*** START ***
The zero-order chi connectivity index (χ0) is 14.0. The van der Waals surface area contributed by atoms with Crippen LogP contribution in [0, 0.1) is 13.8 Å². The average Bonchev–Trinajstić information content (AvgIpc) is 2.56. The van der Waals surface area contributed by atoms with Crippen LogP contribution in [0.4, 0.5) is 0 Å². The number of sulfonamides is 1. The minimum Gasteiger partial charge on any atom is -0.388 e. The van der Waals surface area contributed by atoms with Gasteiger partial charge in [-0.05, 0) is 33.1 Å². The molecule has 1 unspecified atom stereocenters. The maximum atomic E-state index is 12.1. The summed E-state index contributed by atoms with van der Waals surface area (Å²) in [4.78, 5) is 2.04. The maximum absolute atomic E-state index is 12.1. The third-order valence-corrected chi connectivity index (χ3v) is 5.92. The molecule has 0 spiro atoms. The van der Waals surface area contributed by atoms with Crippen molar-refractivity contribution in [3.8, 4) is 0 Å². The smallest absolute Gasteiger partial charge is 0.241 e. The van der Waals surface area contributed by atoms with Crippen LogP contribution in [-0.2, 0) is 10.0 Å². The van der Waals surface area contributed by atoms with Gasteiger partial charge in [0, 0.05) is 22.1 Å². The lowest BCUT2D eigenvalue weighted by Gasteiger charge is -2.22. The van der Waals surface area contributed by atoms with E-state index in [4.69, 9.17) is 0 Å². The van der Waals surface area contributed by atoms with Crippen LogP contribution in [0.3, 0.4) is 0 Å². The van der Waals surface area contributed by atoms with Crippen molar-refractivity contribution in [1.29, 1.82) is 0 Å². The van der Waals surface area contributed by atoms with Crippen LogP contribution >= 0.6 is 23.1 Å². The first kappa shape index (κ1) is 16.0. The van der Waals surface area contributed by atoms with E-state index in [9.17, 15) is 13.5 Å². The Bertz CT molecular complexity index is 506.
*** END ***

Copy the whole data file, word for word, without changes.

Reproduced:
The zero-order chi connectivity index (χ0) is 14.0. The van der Waals surface area contributed by atoms with Crippen LogP contribution in [0, 0.1) is 13.8 Å². The average Bonchev–Trinajstić information content (AvgIpc) is 2.56. The van der Waals surface area contributed by atoms with Crippen LogP contribution in [0.4, 0.5) is 0 Å². The number of sulfonamides is 1. The minimum Gasteiger partial charge on any atom is -0.388 e. The van der Waals surface area contributed by atoms with Gasteiger partial charge in [-0.05, 0) is 33.1 Å². The molecule has 1 unspecified atom stereocenters. The maximum atomic E-state index is 12.1. The summed E-state index contributed by atoms with van der Waals surface area (Å²) in [4.78, 5) is 2.04. The maximum absolute atomic E-state index is 12.1. The third-order valence-corrected chi connectivity index (χ3v) is 5.92. The molecule has 0 spiro atoms. The van der Waals surface area contributed by atoms with Crippen molar-refractivity contribution in [3.8, 4) is 0 Å². The smallest absolute Gasteiger partial charge is 0.241 e. The van der Waals surface area contributed by atoms with Crippen LogP contribution in [-0.2, 0) is 10.0 Å². The van der Waals surface area contributed by atoms with Gasteiger partial charge in [0, 0.05) is 22.1 Å². The lowest BCUT2D eigenvalue weighted by Gasteiger charge is -2.22. The van der Waals surface area contributed by atoms with E-state index in [4.69, 9.17) is 0 Å². The van der Waals surface area contributed by atoms with Crippen LogP contribution in [0.3, 0.4) is 0 Å². The van der Waals surface area contributed by atoms with Crippen molar-refractivity contribution in [1.29, 1.82) is 0 Å². The van der Waals surface area contributed by atoms with Crippen LogP contribution >= 0.6 is 23.1 Å². The first kappa shape index (κ1) is 16.0. The van der Waals surface area contributed by atoms with E-state index in [9.17, 15) is 13.5 Å². The Bertz CT molecular complexity index is 506.